It takes the courage to confront our past
Dreier’s exposition on reconciliation and peacebuilding tethered all the presentations together. Dreier directly linked back to Vedder’s presentation noting that President Lincoln was simultaneously trying to end America’s civil conflict while also laying the groundwork for the reconstruction and growth of the country. She then presented on her own work in Bosnia, Sri Lanka, and Rwanda helping these nations overcome the hate and pain of their own civil wars and genocide.
In her conclusion, Dreier challenged the audience to reflect on what Americans needed to do to finally accomplish a true reconciliation of our own civil war and to heal the historical and contemporary wounds of racism and discrimination.
Below is an extended excerpt of Dreier’s presentation which drew no concrete conclusions, but instead posited many questions as a call to action and reflection:
This kind of reconciliation is possible. It takes the courage to confront our past and to really be willing to understand with compassion those who we’ve thought of as our enemies; to understand their fears, they’re concerns. To be able to walk in their shoes. And that is a very, very challenging process that takes time and that individual acts can matter hugely.
If the Rwandans can do this after genocide; if Sri Lankans can do it after 27 years of civil war; if Faheedan can do it after losing 60 family members, what is it that we can do to address our legacies of violence and that which still divides us from those legacies?
What is the challenge, and what is the opportunity, of the Black Lives Matter Movement? What does it mean if we just let it die down and simmer away? And all those tensions go back underneath?
What is still in the DNA in the South from the humiliation of defeat? How does that continue to live on?
What is the legacy from the massacres and forced marches of Native Americans?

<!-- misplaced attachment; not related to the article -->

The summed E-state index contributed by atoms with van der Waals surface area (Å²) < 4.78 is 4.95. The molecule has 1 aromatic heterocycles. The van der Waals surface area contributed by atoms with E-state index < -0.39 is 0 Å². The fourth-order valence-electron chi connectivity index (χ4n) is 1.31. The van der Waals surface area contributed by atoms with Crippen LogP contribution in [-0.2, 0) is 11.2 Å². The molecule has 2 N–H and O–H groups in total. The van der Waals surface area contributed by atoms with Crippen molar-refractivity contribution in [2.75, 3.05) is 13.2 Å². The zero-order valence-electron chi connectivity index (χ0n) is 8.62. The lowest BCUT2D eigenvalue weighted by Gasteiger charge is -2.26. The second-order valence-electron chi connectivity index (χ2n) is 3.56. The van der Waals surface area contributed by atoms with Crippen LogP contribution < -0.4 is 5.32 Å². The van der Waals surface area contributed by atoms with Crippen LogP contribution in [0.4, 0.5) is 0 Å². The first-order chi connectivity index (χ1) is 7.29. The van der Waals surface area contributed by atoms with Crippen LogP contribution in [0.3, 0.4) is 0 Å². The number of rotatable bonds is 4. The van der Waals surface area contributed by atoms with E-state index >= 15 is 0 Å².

And what new divisions are we creating in our incredibly polarized political discourse? What will it mean to really live in to the perspective of someone with whom you totally disagree politically? To try to understand the world from their point of view and the experience that shaped that perspective?
And what new divisions are we creating between the so-called Western World and the so-called Islamic World? And what divisions are being fostered here at home between American Muslims and non-Muslims?
As we continue pondering Lincoln’s legacy, Dreier’s questions force us to consider how we will confront our past and build our future. Given the ongoing sesquicentennial of Reconstruction, social movements like Black Lives Matter, and political events such as the 2016 presidential election, there is a tremendous amount of past and current events for all of us to ponder. As a home for brave ideas, President Lincoln’s Cottage embraces the challenge and opportunity of confronting these issues with our visitors. Openly discussing trauma may be hard, but it is the only way for us to truly reconcile and heal the historical wounds and contemporary pain festering from Lincoln’s era and our own.
Presenters at the 2016 Lincoln Ideas Forum (L to R): Callie Hawkins, Richard Vedder, Katie Mansfield, Raymond Zeigler, Olivia Dreier, Erin Carlson Mast, and Ted Maris-Wolf
Transcriptions of the event will be made available. Visit our website and @LincolnsCottage on Facebook and Twitter for the latest update on its release.